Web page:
October 23, 2006
Backwards and forwards
pompe weighs into the "What's wrong with sf" debate (via Ian McDonald): "We don't need more nostalgia sci-fi. Seriously. Sci-fi once had a progressive slant which it must rediscover. But not recreate. ... Forty years ago, brave Americans from NASA in clunky spacesuits would colonize Titan with trusty fusion-powered dozers. The solution for 2006 is not to tell the same story but with uploaded Indians working for SkyCorp Inc. and nanite swarms colonizing Titan."
July 15, 2006
The last chapter of the history of the world
Twenty years after The Solitudes, the fourth and final volume of Aegypt is finally on its way.
April 27, 2006
John Crowley has a weblog. Quite strange to read him writing in a chatty, slightly uncertain style so different from his polished prose: would John Crowley, Literary Titan ever refer to a computer as a "pooter"?
April 14, 2006
Comics writer is literary fellow
University of Auckland: "Dylan Horrocks, award-winning graphic novelist and comic artist, has been appointed University of Auckland/Creative New Zealand Literary Fellow 2006."
May 22, 2005
Lie detectors for plants, and other wonders
Arty Bee's Cabinet of Curious Bibliophilia, brilliantly, opens its review of How to Build a Lie Detector, Brain Wave Monitor and Other Secret Parapsychological Electronics Projects with "Actually a very interesting read, if you're into this kind of thing." Uh, right. Hands up everybody who is "into" building lie detectors... for plants. Even more brilliant is the picture of "a depressed philodendron after receiving excessive threatening."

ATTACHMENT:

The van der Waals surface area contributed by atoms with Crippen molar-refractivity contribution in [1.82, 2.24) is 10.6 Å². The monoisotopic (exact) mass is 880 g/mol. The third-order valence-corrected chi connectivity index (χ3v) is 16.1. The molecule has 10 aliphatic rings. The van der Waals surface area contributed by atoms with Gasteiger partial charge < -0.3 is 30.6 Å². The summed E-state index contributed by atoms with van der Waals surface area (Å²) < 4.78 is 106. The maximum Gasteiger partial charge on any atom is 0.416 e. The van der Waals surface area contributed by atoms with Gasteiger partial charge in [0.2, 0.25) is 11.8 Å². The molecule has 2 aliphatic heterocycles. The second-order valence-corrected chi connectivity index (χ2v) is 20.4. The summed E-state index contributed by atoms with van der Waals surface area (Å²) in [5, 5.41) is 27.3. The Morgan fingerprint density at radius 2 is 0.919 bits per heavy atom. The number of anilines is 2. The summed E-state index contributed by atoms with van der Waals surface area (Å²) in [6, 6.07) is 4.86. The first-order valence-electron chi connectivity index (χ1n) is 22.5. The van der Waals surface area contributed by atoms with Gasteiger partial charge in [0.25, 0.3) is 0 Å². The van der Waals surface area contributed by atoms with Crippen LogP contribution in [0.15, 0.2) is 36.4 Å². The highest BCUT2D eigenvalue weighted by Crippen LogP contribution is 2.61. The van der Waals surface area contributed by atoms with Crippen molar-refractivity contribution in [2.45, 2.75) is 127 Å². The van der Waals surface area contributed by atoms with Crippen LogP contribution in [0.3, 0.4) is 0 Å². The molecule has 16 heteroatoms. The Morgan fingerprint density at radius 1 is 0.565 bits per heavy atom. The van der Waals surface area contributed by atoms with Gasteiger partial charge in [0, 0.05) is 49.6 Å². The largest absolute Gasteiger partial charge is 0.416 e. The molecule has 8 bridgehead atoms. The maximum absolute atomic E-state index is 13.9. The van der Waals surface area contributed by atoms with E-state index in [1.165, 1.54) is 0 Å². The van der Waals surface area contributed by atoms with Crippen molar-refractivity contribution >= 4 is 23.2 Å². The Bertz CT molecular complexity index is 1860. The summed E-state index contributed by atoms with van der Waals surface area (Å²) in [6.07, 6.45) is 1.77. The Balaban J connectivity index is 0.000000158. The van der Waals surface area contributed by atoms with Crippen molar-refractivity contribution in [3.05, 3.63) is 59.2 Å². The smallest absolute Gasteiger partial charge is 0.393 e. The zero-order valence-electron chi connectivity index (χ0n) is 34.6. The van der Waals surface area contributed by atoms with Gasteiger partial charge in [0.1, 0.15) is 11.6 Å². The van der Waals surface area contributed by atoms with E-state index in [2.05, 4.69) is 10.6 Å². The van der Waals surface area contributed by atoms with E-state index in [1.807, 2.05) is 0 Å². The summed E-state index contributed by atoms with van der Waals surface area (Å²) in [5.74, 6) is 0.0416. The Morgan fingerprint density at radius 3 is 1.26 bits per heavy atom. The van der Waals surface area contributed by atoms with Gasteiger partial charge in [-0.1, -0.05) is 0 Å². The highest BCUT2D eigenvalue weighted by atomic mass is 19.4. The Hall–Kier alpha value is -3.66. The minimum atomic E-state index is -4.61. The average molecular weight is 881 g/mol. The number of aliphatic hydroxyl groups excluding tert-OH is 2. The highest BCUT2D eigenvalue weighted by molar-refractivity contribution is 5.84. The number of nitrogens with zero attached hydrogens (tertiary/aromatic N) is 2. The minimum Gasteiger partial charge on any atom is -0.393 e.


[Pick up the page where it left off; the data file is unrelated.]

Other high points: The History of Lesbian Hair, Secrets of Fascinating Womanhood ("Actually the first woman looks like an old boyfriend if you add a beard and moustache"), The Message Given to Me By Extra-Terrestrials ("We have decided to take the path of tolerance and let the cover speak for itself. Except that the man has a truly bodacious comb-over. And obviously he's completely nuts.") and actually the whole site.
(Note: the site is framed so the link takes you to the Arty Bees' home page. Sorry, I couldn't link to the Cabinet itself without losing the site navigation.)
November 05, 2004
China Mieville, Perdido Street Station
"For once," squeaks a breathless Jon Courtenay Grimwood on the cover, "comparisons to Gormenghast are justified." Well, true, in the technical sense that "nothing like" is a comparison, but surely such an evasion is not what the moral arbiters of the Guardian intended. Nor, despite what you may hear, is it much like Viriconium, though there are constant reminders (the phrase "a storm of wings"; the lassitude of the dream-sickness, so like the plague of In Viriconium; and in the sequel, The Scar, even a restaurant called the Unrealised Time).
No, the touchstone we are looking for is very definitely Mary Gentle's Rats and Gargoyles.
This is not a complaint: I loved Rats and Gargoyles, and I loved Perdido Street Station. They are hugely entertaining and imaginative adventure stories, deeply bound up with fascinating and intellectually engaging city settings and themes. Neither book is a revolution, a rediscovery of the fantasy genre, but they're still rewarding and fun.